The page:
As January gives way to February and so on, please remember that you may have to be flexible or change course as you try to find what works for you, your lifestyle, and your goals. While I have been lifting heavy things for fourteen years, my approach has changed many times to reflect my goals and the conditions I needed met at the time. I have done corrective exercise, powerlifting, weightlifting, and strength and conditioning. While lifting I have tried other things, too. Curiosity has led to my working on running and swimming mechanics. I have done Karate and Muay Thai. I have tried Pilates and various forms of yoga. Some activities stuck for longer than others, but they all served me until they didn’t, and then I changed course. There is no harm in trying something and then stopping because you didn’t like it or it is no longer serving you.

Sometimes, you may miss more days than you feel like is “okay” to miss. Maybe you got sick or something else became a more urgent priority. As a mother, daughter, wife, teacher, writer, student, and all around human person, I can tell you this has happened to me. Sometimes one, or all, of the balls drop, and something’s got to give. Even if you miss two weeks, I can assure you that you didn’t lose all the benefits you gained, and it is not a reason to give up on the practice — and yourself — all together. Getting back on the proverbial horse might be hard, but if this practice supports your needs and goals, it is likely worth the challenge.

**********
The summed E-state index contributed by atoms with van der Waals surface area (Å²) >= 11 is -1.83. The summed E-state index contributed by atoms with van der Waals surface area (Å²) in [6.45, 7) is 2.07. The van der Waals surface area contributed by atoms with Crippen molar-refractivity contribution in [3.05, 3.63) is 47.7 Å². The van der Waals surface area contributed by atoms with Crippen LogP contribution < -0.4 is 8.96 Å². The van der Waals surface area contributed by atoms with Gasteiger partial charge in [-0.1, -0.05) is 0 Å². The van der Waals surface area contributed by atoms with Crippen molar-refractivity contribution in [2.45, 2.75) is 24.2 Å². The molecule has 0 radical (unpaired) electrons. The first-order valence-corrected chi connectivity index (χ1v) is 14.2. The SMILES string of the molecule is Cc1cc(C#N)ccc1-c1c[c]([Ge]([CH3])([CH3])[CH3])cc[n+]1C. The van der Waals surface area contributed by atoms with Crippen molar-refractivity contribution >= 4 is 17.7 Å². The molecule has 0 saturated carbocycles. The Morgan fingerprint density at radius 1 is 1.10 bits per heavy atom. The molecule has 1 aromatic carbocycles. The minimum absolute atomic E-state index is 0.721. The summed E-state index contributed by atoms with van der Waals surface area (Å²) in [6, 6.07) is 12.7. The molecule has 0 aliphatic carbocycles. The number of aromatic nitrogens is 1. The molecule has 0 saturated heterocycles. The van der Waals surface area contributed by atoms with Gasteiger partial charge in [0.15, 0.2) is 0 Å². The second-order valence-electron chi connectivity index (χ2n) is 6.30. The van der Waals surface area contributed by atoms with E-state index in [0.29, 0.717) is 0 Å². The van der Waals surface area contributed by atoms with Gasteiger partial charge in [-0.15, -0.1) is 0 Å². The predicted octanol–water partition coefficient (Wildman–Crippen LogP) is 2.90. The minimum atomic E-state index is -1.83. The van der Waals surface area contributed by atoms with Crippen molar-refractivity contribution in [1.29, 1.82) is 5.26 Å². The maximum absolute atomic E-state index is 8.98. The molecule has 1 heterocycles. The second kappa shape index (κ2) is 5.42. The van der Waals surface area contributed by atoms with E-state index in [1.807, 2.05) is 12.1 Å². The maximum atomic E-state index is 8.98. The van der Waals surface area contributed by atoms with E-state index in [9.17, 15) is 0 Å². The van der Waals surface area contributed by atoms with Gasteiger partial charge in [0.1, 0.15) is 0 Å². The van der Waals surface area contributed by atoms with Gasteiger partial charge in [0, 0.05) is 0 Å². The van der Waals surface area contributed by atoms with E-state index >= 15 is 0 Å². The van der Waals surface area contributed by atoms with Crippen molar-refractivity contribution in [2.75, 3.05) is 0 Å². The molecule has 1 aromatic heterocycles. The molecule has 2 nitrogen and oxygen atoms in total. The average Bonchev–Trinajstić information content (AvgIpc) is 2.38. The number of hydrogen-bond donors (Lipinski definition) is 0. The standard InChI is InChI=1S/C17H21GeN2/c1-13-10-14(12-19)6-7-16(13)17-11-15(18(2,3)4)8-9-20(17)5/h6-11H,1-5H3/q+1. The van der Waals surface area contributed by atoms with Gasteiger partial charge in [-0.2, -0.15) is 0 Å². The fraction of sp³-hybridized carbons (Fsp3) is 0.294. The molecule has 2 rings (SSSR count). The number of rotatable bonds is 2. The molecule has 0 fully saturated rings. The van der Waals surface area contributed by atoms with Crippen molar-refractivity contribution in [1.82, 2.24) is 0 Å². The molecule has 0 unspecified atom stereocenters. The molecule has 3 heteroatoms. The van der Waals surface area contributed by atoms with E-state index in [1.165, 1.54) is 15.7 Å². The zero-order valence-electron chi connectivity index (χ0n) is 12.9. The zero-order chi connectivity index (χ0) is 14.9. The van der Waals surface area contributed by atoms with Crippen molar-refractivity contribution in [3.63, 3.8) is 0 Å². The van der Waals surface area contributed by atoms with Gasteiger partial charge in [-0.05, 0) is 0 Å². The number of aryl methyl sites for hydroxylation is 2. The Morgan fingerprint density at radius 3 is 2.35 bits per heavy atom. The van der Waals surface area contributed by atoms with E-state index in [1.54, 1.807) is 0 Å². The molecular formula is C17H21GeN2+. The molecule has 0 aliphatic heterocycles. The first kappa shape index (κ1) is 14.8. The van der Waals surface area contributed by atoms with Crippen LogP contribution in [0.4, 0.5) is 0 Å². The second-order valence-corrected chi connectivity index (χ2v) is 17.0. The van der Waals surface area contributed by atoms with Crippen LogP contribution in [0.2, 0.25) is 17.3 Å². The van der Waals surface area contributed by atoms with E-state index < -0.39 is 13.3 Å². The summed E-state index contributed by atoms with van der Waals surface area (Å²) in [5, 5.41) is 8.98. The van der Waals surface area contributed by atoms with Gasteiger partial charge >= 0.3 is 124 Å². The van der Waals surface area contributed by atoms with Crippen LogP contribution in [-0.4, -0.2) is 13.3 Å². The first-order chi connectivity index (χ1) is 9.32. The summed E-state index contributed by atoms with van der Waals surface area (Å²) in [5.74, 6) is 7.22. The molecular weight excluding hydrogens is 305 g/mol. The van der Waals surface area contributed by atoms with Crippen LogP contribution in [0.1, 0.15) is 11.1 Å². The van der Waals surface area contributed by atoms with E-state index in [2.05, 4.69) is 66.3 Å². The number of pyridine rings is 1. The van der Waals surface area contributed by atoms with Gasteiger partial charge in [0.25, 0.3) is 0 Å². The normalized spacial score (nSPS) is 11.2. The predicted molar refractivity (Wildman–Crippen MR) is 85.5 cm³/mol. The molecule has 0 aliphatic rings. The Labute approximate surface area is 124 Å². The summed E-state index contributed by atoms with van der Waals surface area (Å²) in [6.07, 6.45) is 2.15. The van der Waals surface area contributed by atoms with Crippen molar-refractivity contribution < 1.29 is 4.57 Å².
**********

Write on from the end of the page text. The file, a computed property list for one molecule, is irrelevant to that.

Bookcover: an oversized kettlebell on a purple background, Lifting Heavy Things: Healing Trauma One Rep at a Time

So if you are planning to make a New Year’s resolution around movement or exercise this year, I ask you to do so with compassion, thoughtfulness, and planning. If you keep these tips in mind, it’s more likely that you’ll keep showing up until the practice becomes so woven into your schedule that it becomes a welcome habit.

If you would like to learn more about creating a sustained movement practice, you might be interested in my forthcoming book, Lifting Heavy Things (LifeTree Media, May 25, 2021), where I explore this in greater depth and share some tips and exercises to support you in finding a movement practice that moves you. Pre-order your copy today!

Trauma-informed personal trainer and author of Lifting Heavy Things.